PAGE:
The one thing everyone kept telling me about Rango was that it wasn’t a "kid’s film." With the ticket price what it is in New York, it was enough for me to tell my boys we’d wait for the film to come out on DVD. I’d been burnt before – Robots – Chicken Little.
Even when the DVD did finally come out, I wrestled with the decision. I worried about how long would it be before I would I end up trying to sell it on Ebay? Despite the largely positive reviews it received from critics like Roger Ebert, I was easily shaken by the lackluster reviews on Amazon.
I’m glad I got over it. Rango is a fantastic, trippy movie about the search for personal identity amid the desire for social conformity.
While not a Western or Chinatown (the movie every critic seems to mention when speaking about Rango), Zelig shares the same questions of “being” as Rango – Who am I? The comparisons are made even easier in lieu of the fact that Rango is a chameleon and Zelig is a “human chameleon.” We learn in the movie that Zelig’s condition is a result of his wanting to fit in with whichever group of peers he happens to be with. This is Rango’s desire once he is taken out of his glass box and forced to interact with peers.
“Being” makes me think of Jean Paul Sartre and his book, Being and Nothingness. I must admit at this point, I remember starting the book and I remember really liking the notion of our “being” being defined by our expectations. But I don’t ever remember finishing the book or any details from it. So I’m going to rely on Wikipedia to validate me.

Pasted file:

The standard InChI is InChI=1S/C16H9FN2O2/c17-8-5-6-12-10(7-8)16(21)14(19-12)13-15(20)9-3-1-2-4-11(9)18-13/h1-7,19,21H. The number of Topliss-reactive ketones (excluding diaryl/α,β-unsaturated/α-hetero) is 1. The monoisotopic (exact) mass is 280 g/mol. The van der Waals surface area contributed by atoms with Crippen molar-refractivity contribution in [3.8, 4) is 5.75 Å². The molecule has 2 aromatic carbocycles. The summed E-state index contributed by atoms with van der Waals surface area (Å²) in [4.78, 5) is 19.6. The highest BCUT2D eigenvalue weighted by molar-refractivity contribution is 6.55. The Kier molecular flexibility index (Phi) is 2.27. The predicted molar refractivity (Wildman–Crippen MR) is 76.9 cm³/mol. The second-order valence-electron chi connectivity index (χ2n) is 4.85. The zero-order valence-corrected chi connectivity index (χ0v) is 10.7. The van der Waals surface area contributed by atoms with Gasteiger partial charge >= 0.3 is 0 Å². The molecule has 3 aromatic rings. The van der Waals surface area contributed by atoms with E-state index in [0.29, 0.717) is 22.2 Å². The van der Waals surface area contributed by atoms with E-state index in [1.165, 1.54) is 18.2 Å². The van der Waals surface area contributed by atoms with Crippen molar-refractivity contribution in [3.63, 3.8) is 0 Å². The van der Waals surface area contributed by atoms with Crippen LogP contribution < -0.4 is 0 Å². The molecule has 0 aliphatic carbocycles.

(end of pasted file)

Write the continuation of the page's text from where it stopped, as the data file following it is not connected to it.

On the notion of “being” Rango shares a common thread with Alice in Wonderland (maybe not so much the movie, but the book).
It’s how Alice responds to the caterpillar’s question that makes the scene one of my favorites in the book (and outside of it). How many times are you asked, "Who are you?" And how many times have you responded with your name and perhaps your job title (depending on the occasion). When Alice says, “I don’t know. I’ve been so many things since this morning,” it speaks to the mutability of being.
What Rango does really well is depict a vision quest — an individual’s spiritual search for self — in a manner accessible to children. Of course, they won’t get all of the references, but they will understand enough to know that Rango is trying to figure out where he fits in and – more importantly – what to do when his peer group rejects him. Whether they admit it or not, most upper elementary and middle school kids will find comfort in the familiarities between Rango’s quest and their own.